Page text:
Richard Polt, a professor of philosophy at Xavier University, explains why theories of evolution cannot and do not provide a foundation or reasoning for ethical and moral truths:
I have no beef with entomology or evolution, but I refuse to admit that they teach me much about ethics. Consider the fact that human action ranges to the extremes. People can perform extraordinary acts of altruism, including kindness toward other species — or they can utterly fail to be altruistic, even toward their own children. So whatever tendencies we may have inherited leave ample room for variation; our choices will determine which end of the spectrum we approach. This is where ethical discourse comes in — not in explaining how we’re “built,” but in deliberating on our own future acts. Should I cheat on this test? Should I give this stranger a ride? Knowing how my selfish and altruistic feelings evolved doesn’t help me decide at all. Most, though not all, moral codes advise me to cultivate altruism. But since the human race has evolved to be capable of a wide range of both selfish and altruistic behavior, there is no reason to say that altruism is superior to selfishness in any biological sense.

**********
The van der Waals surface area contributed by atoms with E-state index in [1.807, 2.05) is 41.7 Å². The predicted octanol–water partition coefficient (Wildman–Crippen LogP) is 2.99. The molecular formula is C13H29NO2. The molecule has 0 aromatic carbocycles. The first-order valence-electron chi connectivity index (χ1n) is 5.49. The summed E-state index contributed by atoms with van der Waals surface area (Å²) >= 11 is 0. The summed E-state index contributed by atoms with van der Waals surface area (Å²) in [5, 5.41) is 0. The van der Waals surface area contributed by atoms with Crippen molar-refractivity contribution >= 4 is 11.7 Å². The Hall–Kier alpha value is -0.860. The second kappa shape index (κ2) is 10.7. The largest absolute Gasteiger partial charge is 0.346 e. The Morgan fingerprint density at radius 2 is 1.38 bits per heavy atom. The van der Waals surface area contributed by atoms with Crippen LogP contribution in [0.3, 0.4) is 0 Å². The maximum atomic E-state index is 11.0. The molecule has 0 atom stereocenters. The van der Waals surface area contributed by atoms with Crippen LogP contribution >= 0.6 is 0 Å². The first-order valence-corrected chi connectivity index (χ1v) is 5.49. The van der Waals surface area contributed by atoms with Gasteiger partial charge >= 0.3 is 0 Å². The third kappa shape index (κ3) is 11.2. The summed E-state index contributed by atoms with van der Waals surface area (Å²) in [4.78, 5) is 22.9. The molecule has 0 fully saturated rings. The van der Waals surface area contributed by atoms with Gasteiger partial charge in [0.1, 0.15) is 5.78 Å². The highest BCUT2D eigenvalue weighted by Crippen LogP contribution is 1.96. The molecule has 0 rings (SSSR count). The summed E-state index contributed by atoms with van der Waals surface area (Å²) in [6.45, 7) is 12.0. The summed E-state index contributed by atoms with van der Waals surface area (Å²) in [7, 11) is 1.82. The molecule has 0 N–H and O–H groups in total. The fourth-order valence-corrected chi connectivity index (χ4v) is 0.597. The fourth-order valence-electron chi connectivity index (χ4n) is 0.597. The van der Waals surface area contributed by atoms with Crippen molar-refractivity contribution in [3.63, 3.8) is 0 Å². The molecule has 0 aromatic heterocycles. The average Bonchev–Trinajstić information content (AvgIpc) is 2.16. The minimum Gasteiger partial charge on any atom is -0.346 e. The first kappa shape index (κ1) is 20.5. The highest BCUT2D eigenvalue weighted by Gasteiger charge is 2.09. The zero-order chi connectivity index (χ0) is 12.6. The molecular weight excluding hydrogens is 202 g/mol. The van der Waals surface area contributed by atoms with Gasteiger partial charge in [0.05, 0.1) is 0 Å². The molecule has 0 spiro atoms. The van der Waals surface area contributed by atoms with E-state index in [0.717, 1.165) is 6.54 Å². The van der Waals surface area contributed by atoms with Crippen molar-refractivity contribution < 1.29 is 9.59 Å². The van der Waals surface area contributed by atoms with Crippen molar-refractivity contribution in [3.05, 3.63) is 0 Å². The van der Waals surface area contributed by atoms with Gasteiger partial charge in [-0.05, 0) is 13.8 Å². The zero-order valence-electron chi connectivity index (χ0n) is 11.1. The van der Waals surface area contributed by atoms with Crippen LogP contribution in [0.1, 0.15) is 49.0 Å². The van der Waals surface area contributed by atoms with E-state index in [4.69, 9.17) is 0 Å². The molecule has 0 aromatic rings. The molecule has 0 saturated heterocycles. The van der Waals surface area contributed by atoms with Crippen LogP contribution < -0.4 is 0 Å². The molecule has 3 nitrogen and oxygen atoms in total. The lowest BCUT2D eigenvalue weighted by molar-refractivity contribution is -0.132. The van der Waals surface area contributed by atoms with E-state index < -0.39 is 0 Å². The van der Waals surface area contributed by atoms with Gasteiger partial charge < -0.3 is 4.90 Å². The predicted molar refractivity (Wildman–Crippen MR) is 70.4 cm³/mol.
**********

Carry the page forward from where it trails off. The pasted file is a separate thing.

In fact, the very idea of an “ought” is foreign to evolutionary theory. It makes no sense for a biologist to say that some particular animal should be more cooperative, much less to claim that an entire species ought to aim for some degree of altruism. If we decide that we should neither “dissolve society” through extreme selfishness, as Wilson puts it, nor become “angelic robots” like ants, we are making an ethical judgment, not a biological one. Likewise, from a biological perspective it has no significance to claim that Ishould be more generous than I usually am, or that a tyrant ought to be deposed and tried. In short, a purely evolutionary ethics makes ethical discourse meaningless.
Read the entire essay, "Anything But Human", on the New York Times' Opinionator blog.